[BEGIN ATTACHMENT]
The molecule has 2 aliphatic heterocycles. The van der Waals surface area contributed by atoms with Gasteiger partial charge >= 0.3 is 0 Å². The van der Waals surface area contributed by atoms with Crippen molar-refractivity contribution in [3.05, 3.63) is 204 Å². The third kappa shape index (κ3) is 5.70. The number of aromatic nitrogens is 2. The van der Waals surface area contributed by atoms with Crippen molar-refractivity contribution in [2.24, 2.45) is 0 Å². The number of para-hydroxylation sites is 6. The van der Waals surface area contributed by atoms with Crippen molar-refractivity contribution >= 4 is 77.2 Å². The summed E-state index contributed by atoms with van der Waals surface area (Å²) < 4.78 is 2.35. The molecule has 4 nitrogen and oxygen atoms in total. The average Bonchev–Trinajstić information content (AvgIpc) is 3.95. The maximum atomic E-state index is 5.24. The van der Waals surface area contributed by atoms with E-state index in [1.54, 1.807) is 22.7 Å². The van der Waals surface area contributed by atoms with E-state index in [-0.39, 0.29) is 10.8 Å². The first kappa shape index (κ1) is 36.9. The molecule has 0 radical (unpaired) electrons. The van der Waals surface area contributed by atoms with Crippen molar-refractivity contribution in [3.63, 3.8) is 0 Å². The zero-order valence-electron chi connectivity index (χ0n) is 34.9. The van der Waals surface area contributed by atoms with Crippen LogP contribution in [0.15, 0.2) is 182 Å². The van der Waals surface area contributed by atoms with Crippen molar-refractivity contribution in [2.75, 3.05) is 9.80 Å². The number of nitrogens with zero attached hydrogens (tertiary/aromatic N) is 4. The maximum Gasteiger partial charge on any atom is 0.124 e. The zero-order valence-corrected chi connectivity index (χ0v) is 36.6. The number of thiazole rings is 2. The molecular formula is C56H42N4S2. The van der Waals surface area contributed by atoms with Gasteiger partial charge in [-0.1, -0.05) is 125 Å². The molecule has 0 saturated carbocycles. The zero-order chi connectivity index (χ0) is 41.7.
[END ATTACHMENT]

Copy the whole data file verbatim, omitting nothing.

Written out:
The molecule has 2 aliphatic heterocycles. The van der Waals surface area contributed by atoms with Gasteiger partial charge >= 0.3 is 0 Å². The van der Waals surface area contributed by atoms with Crippen molar-refractivity contribution in [3.05, 3.63) is 204 Å². The third kappa shape index (κ3) is 5.70. The number of aromatic nitrogens is 2. The van der Waals surface area contributed by atoms with Crippen molar-refractivity contribution in [2.24, 2.45) is 0 Å². The number of para-hydroxylation sites is 6. The van der Waals surface area contributed by atoms with Crippen molar-refractivity contribution >= 4 is 77.2 Å². The summed E-state index contributed by atoms with van der Waals surface area (Å²) < 4.78 is 2.35. The molecule has 4 nitrogen and oxygen atoms in total. The average Bonchev–Trinajstić information content (AvgIpc) is 3.95. The maximum atomic E-state index is 5.24. The van der Waals surface area contributed by atoms with E-state index in [1.54, 1.807) is 22.7 Å². The van der Waals surface area contributed by atoms with E-state index in [-0.39, 0.29) is 10.8 Å². The first kappa shape index (κ1) is 36.9. The molecule has 0 radical (unpaired) electrons. The van der Waals surface area contributed by atoms with Crippen molar-refractivity contribution in [3.63, 3.8) is 0 Å². The zero-order valence-electron chi connectivity index (χ0n) is 34.9. The van der Waals surface area contributed by atoms with Crippen LogP contribution in [0.15, 0.2) is 182 Å². The van der Waals surface area contributed by atoms with Crippen molar-refractivity contribution in [2.75, 3.05) is 9.80 Å². The number of nitrogens with zero attached hydrogens (tertiary/aromatic N) is 4. The maximum Gasteiger partial charge on any atom is 0.124 e. The zero-order valence-corrected chi connectivity index (χ0v) is 36.6. The number of thiazole rings is 2. The molecular formula is C56H42N4S2. The van der Waals surface area contributed by atoms with Gasteiger partial charge in [-0.1, -0.05) is 125 Å². The molecule has 0 saturated carbocycles. The zero-order chi connectivity index (χ0) is 41.7.